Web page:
For magicians and mystics, the magazine contains some simple, but fun interactive features. Stories and texts are enlightening and often tongue-in-cheek (“Who is ‘Alexander’?… Man, who knows!?”). The best thing for you pennypinchers: While you can order a print version for £6,99 in the UK, you can download a free PDF version here.

Issue #2 is already in the making. I enjoyed this first, quirky ride and learned some interesting bits along the way. Have fun with it, too!


 

On the Svengali Deck

Svengali

By and large, magic forums are a constant source of annoyance and depression to me, paired with an uneasy feeling of waste, both of precious time and positive energy.

On the other hand, there is something new to learn or discover almost every other day, which makes browsing through various forums rather rewarding. For example, like many other majishuns, I had never heard of the fact, until recently, that the French call the Svengali deck “un jeu radio” because of the long and short waves on which radio transmission operates. And what became the “Stripper Deck” much later, started out as the biseauté deck, even in English (see Prof. Hoffmann‘s Modern Magic, for example). Not earth-shattering, but quite fascinating to learn, isn’t it?

Which reminded me of an alternative, unsuspecting Svengali Force I came up with many years ago. I guess it’s likely that others have had the same idea before me, but I haven’t seen it in print yet. Here it is:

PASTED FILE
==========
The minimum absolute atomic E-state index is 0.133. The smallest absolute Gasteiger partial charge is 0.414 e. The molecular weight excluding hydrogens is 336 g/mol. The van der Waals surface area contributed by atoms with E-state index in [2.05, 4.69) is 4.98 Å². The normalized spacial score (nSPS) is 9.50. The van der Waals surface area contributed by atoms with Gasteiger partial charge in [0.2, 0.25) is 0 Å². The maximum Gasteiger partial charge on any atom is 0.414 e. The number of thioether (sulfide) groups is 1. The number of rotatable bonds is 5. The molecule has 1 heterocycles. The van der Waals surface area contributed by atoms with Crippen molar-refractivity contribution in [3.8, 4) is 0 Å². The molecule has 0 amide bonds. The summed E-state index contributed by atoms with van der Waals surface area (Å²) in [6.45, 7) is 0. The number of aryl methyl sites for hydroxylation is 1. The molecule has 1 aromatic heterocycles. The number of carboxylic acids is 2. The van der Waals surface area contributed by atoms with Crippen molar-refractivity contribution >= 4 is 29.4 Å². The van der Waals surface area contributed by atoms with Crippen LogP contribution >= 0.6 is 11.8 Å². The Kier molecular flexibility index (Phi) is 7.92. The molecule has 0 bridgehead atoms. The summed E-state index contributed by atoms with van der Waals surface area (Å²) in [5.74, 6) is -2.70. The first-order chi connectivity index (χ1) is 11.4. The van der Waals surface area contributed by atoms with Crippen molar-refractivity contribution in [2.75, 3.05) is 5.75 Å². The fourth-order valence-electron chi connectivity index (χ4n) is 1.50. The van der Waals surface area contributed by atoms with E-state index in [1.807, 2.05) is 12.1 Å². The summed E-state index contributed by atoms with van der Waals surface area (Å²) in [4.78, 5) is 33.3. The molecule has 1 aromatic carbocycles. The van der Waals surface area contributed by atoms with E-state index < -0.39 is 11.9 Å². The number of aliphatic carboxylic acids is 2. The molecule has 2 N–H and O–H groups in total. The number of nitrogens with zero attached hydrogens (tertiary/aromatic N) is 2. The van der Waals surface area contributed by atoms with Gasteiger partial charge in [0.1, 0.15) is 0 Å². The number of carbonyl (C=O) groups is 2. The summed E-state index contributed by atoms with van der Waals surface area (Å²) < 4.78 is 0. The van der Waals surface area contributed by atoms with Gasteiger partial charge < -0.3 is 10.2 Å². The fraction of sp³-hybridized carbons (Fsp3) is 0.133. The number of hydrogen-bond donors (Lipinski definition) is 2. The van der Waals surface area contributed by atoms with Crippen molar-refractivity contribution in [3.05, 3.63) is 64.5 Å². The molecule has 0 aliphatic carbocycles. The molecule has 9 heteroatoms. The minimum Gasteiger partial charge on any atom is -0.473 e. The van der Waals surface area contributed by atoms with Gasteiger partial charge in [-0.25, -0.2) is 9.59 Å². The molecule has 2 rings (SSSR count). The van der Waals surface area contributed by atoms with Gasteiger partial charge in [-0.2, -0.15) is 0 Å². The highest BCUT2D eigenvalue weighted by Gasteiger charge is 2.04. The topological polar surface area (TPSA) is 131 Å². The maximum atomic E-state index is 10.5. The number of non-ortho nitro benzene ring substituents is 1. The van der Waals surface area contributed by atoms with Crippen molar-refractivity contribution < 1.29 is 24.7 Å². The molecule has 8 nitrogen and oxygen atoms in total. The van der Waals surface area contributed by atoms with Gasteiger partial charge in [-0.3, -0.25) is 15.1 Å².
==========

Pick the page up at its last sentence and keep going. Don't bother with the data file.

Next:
1. Divide the Svengali deck into two packets by separating the force cards from the regular cards. Put the regular cards on top of the force bank, all face up.

2. In performance, casually spread through the different cards face up. Then turn the deck face down, cut it at the break and riffle shuffle (or, even better, faro) the two halves together, but without squaring them.

3. Instead, spread them into a huge, even double fan and have a spectator take any card. Naturally, he’ll pick one from the outer bank. It will be one of the force cards.

4. Square the deck and have the selected card replaced anywhere. With the two halves now neatly mixed into each other, you are all set to move into your Svengali routine.*

*If you don’t have one yet, make sure to check out the work of master Svengali pitchman Mark Lewis and his oldie-but-golden booklet, The Long and the Short of it.

Have fun exploring this idea!


For more Tricks & Ideas just click here!


 

Do You Know this Magic Ad or Company?

On the cover of the latest issue of “Ye Olde Magic Mag,” editor Marco Pusterla has featured an old advertisement from his collection, which you can see below. It’s probably around 100 years old. However, the publishing “BM” company has not been identified yet. A textiles or yarn company? Or makers of fine linen playing cards? Or something totally different? Maybe from France or Belgium?

Any helpers or ideas?

Pusterla_MagicAd_CarteForcee